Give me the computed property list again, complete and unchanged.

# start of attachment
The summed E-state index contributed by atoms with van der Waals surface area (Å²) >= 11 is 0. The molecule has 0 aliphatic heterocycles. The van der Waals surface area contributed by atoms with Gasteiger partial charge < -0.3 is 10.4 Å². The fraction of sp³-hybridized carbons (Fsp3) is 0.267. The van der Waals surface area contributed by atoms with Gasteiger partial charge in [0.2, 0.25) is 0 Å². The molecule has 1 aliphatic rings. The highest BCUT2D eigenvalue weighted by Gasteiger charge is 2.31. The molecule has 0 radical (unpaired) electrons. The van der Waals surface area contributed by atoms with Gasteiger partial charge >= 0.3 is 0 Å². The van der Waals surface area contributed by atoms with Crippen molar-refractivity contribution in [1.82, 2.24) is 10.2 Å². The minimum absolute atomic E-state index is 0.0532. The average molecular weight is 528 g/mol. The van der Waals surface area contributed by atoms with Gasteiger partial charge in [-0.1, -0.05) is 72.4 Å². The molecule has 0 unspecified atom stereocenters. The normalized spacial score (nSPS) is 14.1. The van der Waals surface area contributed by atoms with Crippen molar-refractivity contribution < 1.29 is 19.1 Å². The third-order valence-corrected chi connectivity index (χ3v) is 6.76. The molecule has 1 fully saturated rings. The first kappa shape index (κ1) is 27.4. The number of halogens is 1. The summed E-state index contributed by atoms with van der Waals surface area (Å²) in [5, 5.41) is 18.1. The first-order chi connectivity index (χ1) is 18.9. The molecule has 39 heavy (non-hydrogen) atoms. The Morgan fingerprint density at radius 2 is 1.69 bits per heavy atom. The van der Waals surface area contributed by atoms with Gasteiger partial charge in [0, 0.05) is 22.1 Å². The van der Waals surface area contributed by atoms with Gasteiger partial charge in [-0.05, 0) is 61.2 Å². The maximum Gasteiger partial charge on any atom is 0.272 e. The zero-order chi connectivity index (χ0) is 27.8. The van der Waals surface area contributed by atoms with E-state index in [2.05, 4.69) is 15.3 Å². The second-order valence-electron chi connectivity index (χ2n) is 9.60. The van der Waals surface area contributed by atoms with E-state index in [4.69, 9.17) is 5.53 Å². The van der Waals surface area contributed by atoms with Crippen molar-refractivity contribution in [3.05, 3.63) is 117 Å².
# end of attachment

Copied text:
The summed E-state index contributed by atoms with van der Waals surface area (Å²) >= 11 is 0. The molecule has 0 aliphatic heterocycles. The van der Waals surface area contributed by atoms with Gasteiger partial charge < -0.3 is 10.4 Å². The fraction of sp³-hybridized carbons (Fsp3) is 0.267. The van der Waals surface area contributed by atoms with Gasteiger partial charge in [0.2, 0.25) is 0 Å². The molecule has 1 aliphatic rings. The highest BCUT2D eigenvalue weighted by Gasteiger charge is 2.31. The molecule has 0 radical (unpaired) electrons. The van der Waals surface area contributed by atoms with Gasteiger partial charge >= 0.3 is 0 Å². The van der Waals surface area contributed by atoms with Crippen molar-refractivity contribution in [1.82, 2.24) is 10.2 Å². The minimum absolute atomic E-state index is 0.0532. The average molecular weight is 528 g/mol. The van der Waals surface area contributed by atoms with Gasteiger partial charge in [-0.1, -0.05) is 72.4 Å². The molecule has 0 unspecified atom stereocenters. The normalized spacial score (nSPS) is 14.1. The van der Waals surface area contributed by atoms with Crippen molar-refractivity contribution < 1.29 is 19.1 Å². The third-order valence-corrected chi connectivity index (χ3v) is 6.76. The molecule has 1 fully saturated rings. The first kappa shape index (κ1) is 27.4. The number of halogens is 1. The summed E-state index contributed by atoms with van der Waals surface area (Å²) in [5, 5.41) is 18.1. The first-order chi connectivity index (χ1) is 18.9. The molecule has 39 heavy (non-hydrogen) atoms. The Morgan fingerprint density at radius 2 is 1.69 bits per heavy atom. The van der Waals surface area contributed by atoms with Gasteiger partial charge in [0, 0.05) is 22.1 Å². The van der Waals surface area contributed by atoms with Gasteiger partial charge in [-0.05, 0) is 61.2 Å². The maximum Gasteiger partial charge on any atom is 0.272 e. The zero-order chi connectivity index (χ0) is 27.8. The van der Waals surface area contributed by atoms with E-state index in [2.05, 4.69) is 15.3 Å². The second-order valence-electron chi connectivity index (χ2n) is 9.60. The van der Waals surface area contributed by atoms with E-state index in [4.69, 9.17) is 5.53 Å². The van der Waals surface area contributed by atoms with Crippen molar-refractivity contribution in [3.05, 3.63) is 117 Å².